Super Mario 3D World + Bowser’s Fury showcases the weird and experimental side of Nintendo that doesn’t get seen enough in their first-party games. Instead of mailing in another “Deluxe” edition of an underplayed title from the WiiU catalog, the developer went the extra mile by attaching an innovative offshoot to the core 2013 game that subverts the Mario formula. If you, like me, never played 3D World, you’re in for a Toad-ally awesome gaming experience that combines the best of the two-dimensional and three-dimensional games, with the added bonus of Bowser’s Fury as an appetizing add-on.
Super Mario 3D World
This game feels like the Mario catalog in potpourri form, taking the best pieces from past games. Using a unique diorama-esque depth of field, 3D World takes elements from the NES trilogy, the mid 2000s 3D titles, Mario Party mini-games, and even the inner workings of its eventual successor Super Mario Odyssey. These characteristics mesh surprisingly well, even if it takes some getting used to the camera’s positioning.
Firing projectiles takes practice. It’s not quite a direct line like the classic left-to-right games to hit an enemy, it’s instead more of a diagonal path. Many of my deaths early on were the cause of just barely missing a goomba due to poor aim, but I eventually got the hang of it. Jumping scenarios are also tricky with the same diagonal tendencies which require a bit more caution rather than trying to “speedrun” on the first attempt. I found that this new angle allowed me to reset my Mario muscle memory, which was a refreshing brain activity to endure.
Traditionalists can rejoice, because Bowser is up to his crazy kidnapping antics again in 3D World. This time, he has captured seven adorable fairy-like creatures that seem to have some sort of importance. At the end of each world, and with the completion of a Bowser castle, you rescue a fairy, bringing you one step closer to stomping out the King of Koopas for good (again). It’s something I stopped caring about minutes after being introduced to the plot, but that’s a typical response I suspect most people have to most of these games.
The world map and diversity in level themes is perhaps the most disappointing and where the game shows it’s age in this port. There’s the standard fire, ice, grassy, and water levels, but nothing that sticks as a standout. The zaniest it gets is with some circus-themed worlds, but even those feel half-baked. More recent platformers like Crash 4 and Ori and the Will of the Wisps have simply raised the bar since 2013.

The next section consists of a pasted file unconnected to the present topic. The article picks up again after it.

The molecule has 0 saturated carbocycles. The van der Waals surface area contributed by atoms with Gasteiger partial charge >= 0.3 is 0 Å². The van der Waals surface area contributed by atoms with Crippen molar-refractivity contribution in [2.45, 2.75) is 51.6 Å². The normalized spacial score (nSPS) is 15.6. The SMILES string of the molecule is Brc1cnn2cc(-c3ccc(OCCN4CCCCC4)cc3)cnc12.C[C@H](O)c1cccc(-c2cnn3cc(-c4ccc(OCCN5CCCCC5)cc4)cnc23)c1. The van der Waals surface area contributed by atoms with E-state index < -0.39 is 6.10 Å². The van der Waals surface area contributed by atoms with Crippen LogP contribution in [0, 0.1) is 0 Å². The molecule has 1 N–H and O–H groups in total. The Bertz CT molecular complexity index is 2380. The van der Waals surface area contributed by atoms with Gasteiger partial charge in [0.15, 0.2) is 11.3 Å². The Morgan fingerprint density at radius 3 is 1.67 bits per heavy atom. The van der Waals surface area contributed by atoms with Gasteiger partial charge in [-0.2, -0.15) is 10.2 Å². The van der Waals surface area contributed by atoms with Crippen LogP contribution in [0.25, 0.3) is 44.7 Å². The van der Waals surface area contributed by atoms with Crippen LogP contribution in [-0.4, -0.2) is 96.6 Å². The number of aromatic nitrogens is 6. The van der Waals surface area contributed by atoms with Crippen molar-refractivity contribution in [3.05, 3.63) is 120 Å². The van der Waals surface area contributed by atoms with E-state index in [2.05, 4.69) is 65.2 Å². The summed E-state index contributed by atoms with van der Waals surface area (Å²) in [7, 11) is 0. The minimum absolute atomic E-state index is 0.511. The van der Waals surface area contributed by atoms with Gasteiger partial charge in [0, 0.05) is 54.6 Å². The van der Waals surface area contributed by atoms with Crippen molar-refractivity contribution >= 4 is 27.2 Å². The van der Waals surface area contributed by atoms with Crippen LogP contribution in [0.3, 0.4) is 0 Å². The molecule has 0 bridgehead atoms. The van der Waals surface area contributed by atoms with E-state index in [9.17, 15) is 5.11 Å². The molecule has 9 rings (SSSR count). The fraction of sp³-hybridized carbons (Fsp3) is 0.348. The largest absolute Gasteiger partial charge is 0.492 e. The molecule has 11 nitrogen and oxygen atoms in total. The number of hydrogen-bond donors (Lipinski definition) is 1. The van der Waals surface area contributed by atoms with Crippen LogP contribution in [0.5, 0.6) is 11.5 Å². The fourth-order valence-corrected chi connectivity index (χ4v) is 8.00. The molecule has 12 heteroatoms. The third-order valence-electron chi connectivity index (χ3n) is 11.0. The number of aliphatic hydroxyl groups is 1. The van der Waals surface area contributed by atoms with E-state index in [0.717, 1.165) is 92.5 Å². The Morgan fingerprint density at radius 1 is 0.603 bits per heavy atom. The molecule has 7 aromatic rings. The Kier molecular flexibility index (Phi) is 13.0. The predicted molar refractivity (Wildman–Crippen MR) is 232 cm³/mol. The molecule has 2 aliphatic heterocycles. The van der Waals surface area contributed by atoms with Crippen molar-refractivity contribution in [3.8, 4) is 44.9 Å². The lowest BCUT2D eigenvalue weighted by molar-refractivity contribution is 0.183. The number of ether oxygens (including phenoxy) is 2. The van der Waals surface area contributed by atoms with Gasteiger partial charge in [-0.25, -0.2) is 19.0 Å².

This adventure plays like a 3D Mario prototype. Bowser’s Fury is a semi-open-world sandbox that provides a new sense of freedom for the series. Rather than being limited to one specific world, Bowser’s Fury is a set of multiple points of interest that can be explored in virtually any order. Instead of stars, you collect Cat Shines, but it’s the same concept. While I’m no stranger to games leaving the decision in my hands, it still felt weird seeing Nintendo let me just go wherever I want in a Mario game, but I loved experiencing it.
The main hook of Bowser’s Fury is that it has you on a constant countdown clock. Every six minutes Bowser appears in one of his most bruting forms to date, shooting fire and throwing objects at Mario. Little by little, you chip away at his health bar, and when you collect enough shines, you unlock Giga-Cat Mario: a giant version of the Italian plumber that lets you go toe-to-toe in an action-packed battle of the giants set to a heavy metal score. It’s wild, it’s weird, it’s short and I hope we see more of this in the next full-fledged 3D Mario title.
There are three must-own Mario titles on the Nintendo Switch: Mario Odyssey, Super Mario Maker 2, and now Super Mario 3D World + Bowser’s Fury. This game is a super-powered platformer that’s consistently challenging, surprising, and satisfying, and the added bonus of Bowser’s Fury just enhances the package even more. It’s a strong “wa-hoo” from me.
Review code provided by publisher